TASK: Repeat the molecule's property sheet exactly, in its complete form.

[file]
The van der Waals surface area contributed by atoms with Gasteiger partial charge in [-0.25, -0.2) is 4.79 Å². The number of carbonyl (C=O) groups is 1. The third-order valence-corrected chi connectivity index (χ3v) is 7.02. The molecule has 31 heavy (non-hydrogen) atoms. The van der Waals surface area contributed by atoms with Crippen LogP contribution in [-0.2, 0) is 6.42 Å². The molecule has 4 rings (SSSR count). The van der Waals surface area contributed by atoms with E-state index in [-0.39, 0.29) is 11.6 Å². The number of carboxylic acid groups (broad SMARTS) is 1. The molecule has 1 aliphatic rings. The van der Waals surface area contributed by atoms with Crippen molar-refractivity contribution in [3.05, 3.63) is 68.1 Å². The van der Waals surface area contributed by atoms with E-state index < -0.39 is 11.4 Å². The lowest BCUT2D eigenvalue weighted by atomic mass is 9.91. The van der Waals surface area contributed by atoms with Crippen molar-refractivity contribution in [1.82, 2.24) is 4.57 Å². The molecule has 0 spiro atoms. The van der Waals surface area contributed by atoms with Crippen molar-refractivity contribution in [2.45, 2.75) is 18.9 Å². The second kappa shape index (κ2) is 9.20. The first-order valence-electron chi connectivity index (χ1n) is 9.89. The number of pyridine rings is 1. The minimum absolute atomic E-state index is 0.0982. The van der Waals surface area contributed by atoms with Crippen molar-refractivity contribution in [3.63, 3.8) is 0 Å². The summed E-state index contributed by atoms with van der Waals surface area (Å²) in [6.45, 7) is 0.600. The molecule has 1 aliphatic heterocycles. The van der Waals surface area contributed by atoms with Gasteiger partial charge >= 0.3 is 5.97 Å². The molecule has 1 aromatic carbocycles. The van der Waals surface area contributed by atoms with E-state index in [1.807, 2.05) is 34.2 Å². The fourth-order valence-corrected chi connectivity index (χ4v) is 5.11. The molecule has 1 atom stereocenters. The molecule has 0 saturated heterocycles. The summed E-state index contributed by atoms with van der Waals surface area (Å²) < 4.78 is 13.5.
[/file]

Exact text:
The van der Waals surface area contributed by atoms with Gasteiger partial charge in [-0.25, -0.2) is 4.79 Å². The number of carbonyl (C=O) groups is 1. The third-order valence-corrected chi connectivity index (χ3v) is 7.02. The molecule has 31 heavy (non-hydrogen) atoms. The van der Waals surface area contributed by atoms with Crippen LogP contribution in [-0.2, 0) is 6.42 Å². The molecule has 4 rings (SSSR count). The van der Waals surface area contributed by atoms with E-state index in [-0.39, 0.29) is 11.6 Å². The number of carboxylic acid groups (broad SMARTS) is 1. The molecule has 1 aliphatic rings. The van der Waals surface area contributed by atoms with Crippen molar-refractivity contribution in [3.05, 3.63) is 68.1 Å². The van der Waals surface area contributed by atoms with E-state index < -0.39 is 11.4 Å². The lowest BCUT2D eigenvalue weighted by atomic mass is 9.91. The van der Waals surface area contributed by atoms with Crippen molar-refractivity contribution in [1.82, 2.24) is 4.57 Å². The molecule has 0 spiro atoms. The van der Waals surface area contributed by atoms with Crippen molar-refractivity contribution in [2.45, 2.75) is 18.9 Å². The second kappa shape index (κ2) is 9.20. The first-order valence-electron chi connectivity index (χ1n) is 9.89. The number of pyridine rings is 1. The minimum absolute atomic E-state index is 0.0982. The van der Waals surface area contributed by atoms with Crippen molar-refractivity contribution in [3.63, 3.8) is 0 Å². The summed E-state index contributed by atoms with van der Waals surface area (Å²) in [6.45, 7) is 0.600. The molecule has 1 aliphatic heterocycles. The van der Waals surface area contributed by atoms with Gasteiger partial charge >= 0.3 is 5.97 Å². The molecule has 1 aromatic carbocycles. The van der Waals surface area contributed by atoms with E-state index in [1.807, 2.05) is 34.2 Å². The fourth-order valence-corrected chi connectivity index (χ4v) is 5.11. The molecule has 1 atom stereocenters. The molecule has 0 saturated heterocycles. The summed E-state index contributed by atoms with van der Waals surface area (Å²) < 4.78 is 13.5.